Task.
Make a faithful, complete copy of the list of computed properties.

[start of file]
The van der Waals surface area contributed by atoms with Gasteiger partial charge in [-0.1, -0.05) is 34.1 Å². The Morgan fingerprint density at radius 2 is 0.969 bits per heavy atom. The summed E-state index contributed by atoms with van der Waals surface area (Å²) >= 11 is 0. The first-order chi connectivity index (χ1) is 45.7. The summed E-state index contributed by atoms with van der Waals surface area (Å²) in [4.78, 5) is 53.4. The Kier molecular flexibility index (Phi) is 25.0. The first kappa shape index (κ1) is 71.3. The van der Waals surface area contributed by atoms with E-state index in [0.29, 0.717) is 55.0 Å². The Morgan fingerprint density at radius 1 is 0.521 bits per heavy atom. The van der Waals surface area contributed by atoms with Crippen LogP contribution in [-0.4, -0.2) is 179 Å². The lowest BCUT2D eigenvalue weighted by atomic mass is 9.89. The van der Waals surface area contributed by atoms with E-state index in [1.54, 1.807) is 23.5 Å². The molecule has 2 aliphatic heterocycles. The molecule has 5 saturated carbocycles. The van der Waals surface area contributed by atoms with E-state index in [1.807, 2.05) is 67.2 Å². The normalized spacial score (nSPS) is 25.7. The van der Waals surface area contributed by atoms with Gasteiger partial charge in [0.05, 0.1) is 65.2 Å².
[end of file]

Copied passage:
The van der Waals surface area contributed by atoms with Gasteiger partial charge in [-0.1, -0.05) is 34.1 Å². The Morgan fingerprint density at radius 2 is 0.969 bits per heavy atom. The summed E-state index contributed by atoms with van der Waals surface area (Å²) >= 11 is 0. The first-order chi connectivity index (χ1) is 45.7. The summed E-state index contributed by atoms with van der Waals surface area (Å²) in [4.78, 5) is 53.4. The Kier molecular flexibility index (Phi) is 25.0. The first kappa shape index (κ1) is 71.3. The van der Waals surface area contributed by atoms with E-state index in [0.29, 0.717) is 55.0 Å². The Morgan fingerprint density at radius 1 is 0.521 bits per heavy atom. The van der Waals surface area contributed by atoms with Crippen LogP contribution in [-0.4, -0.2) is 179 Å². The lowest BCUT2D eigenvalue weighted by atomic mass is 9.89. The van der Waals surface area contributed by atoms with E-state index in [1.54, 1.807) is 23.5 Å². The molecule has 2 aliphatic heterocycles. The molecule has 5 saturated carbocycles. The van der Waals surface area contributed by atoms with E-state index in [1.807, 2.05) is 67.2 Å². The normalized spacial score (nSPS) is 25.7. The van der Waals surface area contributed by atoms with Gasteiger partial charge in [0.05, 0.1) is 65.2 Å².